Simplifying the Inverted Yield Curve

XP Invest
August 15, 2019

Whether you invest in crypto, equity or some other asset class you probably heard about the inversion of the yield curve. What exactly does it mean, and should you be concerned?

Your first question could be, what is bond yield?

It is essentially the return an investor should expect on their investment (in a bond).

The next thing to understand is what a yield curve is. It is a line that plots interest rates at different points in time for bonds that have equal credit quality, but different points of maturity. The longer the maturity, the higher the interest as a reward for the risk. The yield curve can have different shapes.

An upward yield curve is upward sloping, and this shows that with time the yield increases because of the risk associated with holding bonds over a longer period.

An inverted yield curve (which is what everyone is talking about), is downward sloping. It signifies that the longer investors hold on to their investments, they should expect the yield to decline. Therefore it is usually considered as a sign for future recessions which is what seems to be happening at the moment.

The yield curve for a 10-year bond has now dipped below the 2-year treasury bond. This is the first time that is has happened since 2007. When the Fed cuts rates, its usually to encourage spending and this causes a spike in the stock market. Unfortunately, it seems the news of the inverted curve has overshadowed the Fed cut because the markets tumbled on August 14th with the news of the inverted yield curve.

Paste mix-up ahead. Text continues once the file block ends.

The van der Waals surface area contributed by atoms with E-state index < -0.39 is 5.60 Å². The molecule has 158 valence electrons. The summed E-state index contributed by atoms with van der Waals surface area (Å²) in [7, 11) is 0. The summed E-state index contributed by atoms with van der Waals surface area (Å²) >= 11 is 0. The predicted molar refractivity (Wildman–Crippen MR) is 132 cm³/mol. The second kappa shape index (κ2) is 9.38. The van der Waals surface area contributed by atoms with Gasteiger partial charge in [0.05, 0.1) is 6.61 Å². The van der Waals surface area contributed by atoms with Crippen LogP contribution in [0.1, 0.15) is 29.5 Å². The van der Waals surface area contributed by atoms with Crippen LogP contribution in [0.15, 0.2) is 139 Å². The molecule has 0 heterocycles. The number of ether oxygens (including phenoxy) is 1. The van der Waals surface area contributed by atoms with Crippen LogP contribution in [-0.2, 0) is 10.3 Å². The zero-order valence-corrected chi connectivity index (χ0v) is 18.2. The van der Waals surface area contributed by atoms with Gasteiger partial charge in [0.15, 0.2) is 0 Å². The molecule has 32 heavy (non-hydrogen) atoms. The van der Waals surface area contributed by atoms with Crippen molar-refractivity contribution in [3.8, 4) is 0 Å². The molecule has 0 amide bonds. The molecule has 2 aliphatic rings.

Should we be worried? Well it’s definitely a red flag. But unemployment numbers have looked good, GDP growth in the United States has been steady and consumer spending spending has been consistent. Maybe its a bit too early to jump the gun and call for doom and gloom.

We also believe the stock sell-off that was witnessed immediately after announcement of the inversion is premature to say the least. An inversion does not imply that markets will fall in the next few months. The same companies that had solid Q2 data don’t warrant being punished overnight in this way. Something else that you should keep an eye out for is how long this inversion lasts.

Regardless of what the inversion of the curve eventually leads to, as we saw with the reactionary price movement of Bitcoin to the tweets on tariff’s, investors clearly have found alternative investment vehicles that they can use for

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